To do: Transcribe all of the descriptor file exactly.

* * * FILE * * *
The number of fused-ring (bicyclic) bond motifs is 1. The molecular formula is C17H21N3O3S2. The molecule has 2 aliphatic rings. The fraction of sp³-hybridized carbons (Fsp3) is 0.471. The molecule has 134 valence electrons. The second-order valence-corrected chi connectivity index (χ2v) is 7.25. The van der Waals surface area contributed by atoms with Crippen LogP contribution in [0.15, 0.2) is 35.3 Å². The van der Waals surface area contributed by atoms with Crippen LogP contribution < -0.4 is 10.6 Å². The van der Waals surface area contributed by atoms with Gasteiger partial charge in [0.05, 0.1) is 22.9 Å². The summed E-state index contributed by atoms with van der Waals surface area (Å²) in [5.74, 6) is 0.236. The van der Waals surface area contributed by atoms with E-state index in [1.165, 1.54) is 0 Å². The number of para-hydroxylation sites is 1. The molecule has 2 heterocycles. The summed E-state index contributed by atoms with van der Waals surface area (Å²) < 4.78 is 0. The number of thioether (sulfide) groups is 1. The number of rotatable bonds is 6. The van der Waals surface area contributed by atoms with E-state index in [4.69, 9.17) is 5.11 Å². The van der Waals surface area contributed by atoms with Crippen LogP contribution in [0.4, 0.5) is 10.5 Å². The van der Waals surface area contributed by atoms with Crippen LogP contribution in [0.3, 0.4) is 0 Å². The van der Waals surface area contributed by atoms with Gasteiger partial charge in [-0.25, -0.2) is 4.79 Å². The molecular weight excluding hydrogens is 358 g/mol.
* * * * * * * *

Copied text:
The number of fused-ring (bicyclic) bond motifs is 1. The molecular formula is C17H21N3O3S2. The molecule has 2 aliphatic rings. The fraction of sp³-hybridized carbons (Fsp3) is 0.471. The molecule has 134 valence electrons. The second-order valence-corrected chi connectivity index (χ2v) is 7.25. The van der Waals surface area contributed by atoms with Crippen LogP contribution in [0.15, 0.2) is 35.3 Å². The van der Waals surface area contributed by atoms with Crippen LogP contribution < -0.4 is 10.6 Å². The van der Waals surface area contributed by atoms with Gasteiger partial charge in [0.05, 0.1) is 22.9 Å². The summed E-state index contributed by atoms with van der Waals surface area (Å²) in [5.74, 6) is 0.236. The van der Waals surface area contributed by atoms with E-state index in [1.165, 1.54) is 0 Å². The number of para-hydroxylation sites is 1. The molecule has 2 heterocycles. The summed E-state index contributed by atoms with van der Waals surface area (Å²) < 4.78 is 0. The number of thioether (sulfide) groups is 1. The number of rotatable bonds is 6. The van der Waals surface area contributed by atoms with E-state index in [4.69, 9.17) is 5.11 Å². The van der Waals surface area contributed by atoms with Crippen LogP contribution in [0.4, 0.5) is 10.5 Å². The van der Waals surface area contributed by atoms with Crippen LogP contribution in [0.3, 0.4) is 0 Å². The van der Waals surface area contributed by atoms with Gasteiger partial charge in [-0.25, -0.2) is 4.79 Å². The molecular weight excluding hydrogens is 358 g/mol.